“Conrad was truly a good leader and a good person,” said Clyde Leslie Brown, one of his best friends. “When I began serving on the Jackson County Farm Bureau board of directors, we could just never catch up and get ahead. We were always penny-pinching. After Conrad became president in 1991, we started seeing a little light at the end of the tunnel. Now, we don’t borrow money anymore — we pay our way. We have money to spend on our programs. We don’t owe for anything now.
“Conrad had great credibility throughout the spectrum — a rare talent for people, but he had it,” Brown says. “He knew how to meet people and how to talk to them about industry and economic development. He and I would participate in tours promoting farming and economic development in Mississippi and Jackson County. We would talk to supervisors, and the governor would come down; we’d meet with Senators Trent Lott and Thad Cochran. I believe it helped, because Mississippi and Jackson County are really growing — we now have Ingalls, Chevron and chemical.”
Born in 1935, Mallette finished high school in Vancleave and attended Perkinston Community College, then served in the U.S. Army and retired from Keesler Air Force Base as a carpenter. He also farmed and at various times grew row crops, hogs and cattle.
He served on the Jackson County Farm Bureau board of directors for 25 years and as board president for 16 years. He also served several terms on the Mississippi Farm Bureau Federation board of directors. Jackson County Farm Bureau built its first office building in 1972 in Escatawpa, then bought an acre of land in Vancleave in 1996 and built an office on Humphreys Road, which is still operating today. In recent months, a third office has opened in Ocean Springs.
In 2006, after Hurricane Katrina badly damaged the Escatawpa office building, Jackson County Farm Bureau relocated to Cumbest Bluff north of town. Mallette not only helped with getting the land and financing, he sketched out plans for the building and spent many hours of physical labor helping to build it. The new office opened in April 2, 2007.
“My father really believed in Farm Bureau and enjoyed working with the organization,” says his son, Ken, who serves as present of Jackson County Farm Bureau and has also served on the state board. “It was a challenge, and he liked a good challenge.”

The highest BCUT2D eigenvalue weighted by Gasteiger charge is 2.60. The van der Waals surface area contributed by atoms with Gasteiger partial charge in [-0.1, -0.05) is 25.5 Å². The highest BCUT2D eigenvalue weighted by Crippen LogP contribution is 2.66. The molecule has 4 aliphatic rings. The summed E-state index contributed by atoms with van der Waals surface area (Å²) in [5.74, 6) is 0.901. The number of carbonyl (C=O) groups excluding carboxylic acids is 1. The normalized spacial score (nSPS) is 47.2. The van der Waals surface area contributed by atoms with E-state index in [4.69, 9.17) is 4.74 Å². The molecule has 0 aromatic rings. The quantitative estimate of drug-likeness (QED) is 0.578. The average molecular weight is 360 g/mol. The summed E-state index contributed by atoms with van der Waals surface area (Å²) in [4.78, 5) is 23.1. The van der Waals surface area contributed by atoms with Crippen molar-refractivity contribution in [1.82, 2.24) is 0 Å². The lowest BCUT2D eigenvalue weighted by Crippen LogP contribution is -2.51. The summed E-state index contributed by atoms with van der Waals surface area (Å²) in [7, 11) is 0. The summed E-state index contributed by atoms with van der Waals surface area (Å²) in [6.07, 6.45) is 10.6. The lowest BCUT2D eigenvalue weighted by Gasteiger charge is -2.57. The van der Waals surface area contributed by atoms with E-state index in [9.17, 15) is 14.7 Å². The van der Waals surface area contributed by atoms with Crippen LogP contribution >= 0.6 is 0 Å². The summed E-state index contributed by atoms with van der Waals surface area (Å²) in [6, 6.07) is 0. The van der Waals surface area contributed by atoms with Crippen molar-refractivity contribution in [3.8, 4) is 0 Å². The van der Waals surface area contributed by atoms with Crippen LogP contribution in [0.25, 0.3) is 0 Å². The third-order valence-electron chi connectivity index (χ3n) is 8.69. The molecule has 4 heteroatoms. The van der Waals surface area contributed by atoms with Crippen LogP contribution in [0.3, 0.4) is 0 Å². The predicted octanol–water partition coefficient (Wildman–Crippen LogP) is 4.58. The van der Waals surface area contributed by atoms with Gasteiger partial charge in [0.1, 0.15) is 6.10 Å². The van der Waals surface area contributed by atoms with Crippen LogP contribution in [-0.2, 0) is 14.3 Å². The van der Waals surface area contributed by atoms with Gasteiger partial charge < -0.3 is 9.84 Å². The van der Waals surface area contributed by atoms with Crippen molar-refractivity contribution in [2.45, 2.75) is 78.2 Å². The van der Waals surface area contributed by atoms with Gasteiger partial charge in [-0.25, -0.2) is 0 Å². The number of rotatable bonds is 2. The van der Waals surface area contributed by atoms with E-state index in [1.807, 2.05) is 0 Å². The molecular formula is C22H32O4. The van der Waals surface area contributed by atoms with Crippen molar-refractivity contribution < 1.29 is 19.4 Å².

Perry Meyers, vice president of Jackson County Farm Bureau, says, “When you think about what Conrad has done for our county Farm Bureau, it is amazing. We went from having to borrow money to make it to the end of the year to being financially solvent, with two office buildings that are paid for, and it’s all because of Conrad and hard decisions and late nights on the phone. People don’t understand how hard he worked — and there was no doubt it was for Farm Bureau.”
In addition to his work with Jackson County Farm Bureau, he was a director with the Soil and Water Conservation Commission, a member of First Baptist Church of Vancleave, a member of the county Farm Service Agency committee, and a member of the county Cattlemen’s Association. He was appointed to the Pat Harrison Waterway in 2004 and served as a director and on the finance committee until his death in 2007. The 60,000-square-foot multipurpose complex in Vancleave, built by the board of supervisors in 2004, was officially named for him in November 2007 and dedicated in February 2008.
The Excellence in Leadership Award was established to recognize those volunteer leaders of Farm Bureau who have made a significant contribution to Farm Bureau and agriculture in Mississippi. Their contributions have been performed as a result of an unselfish effort to strengthen Farm Bureau and to enhance rural life in Mississippi.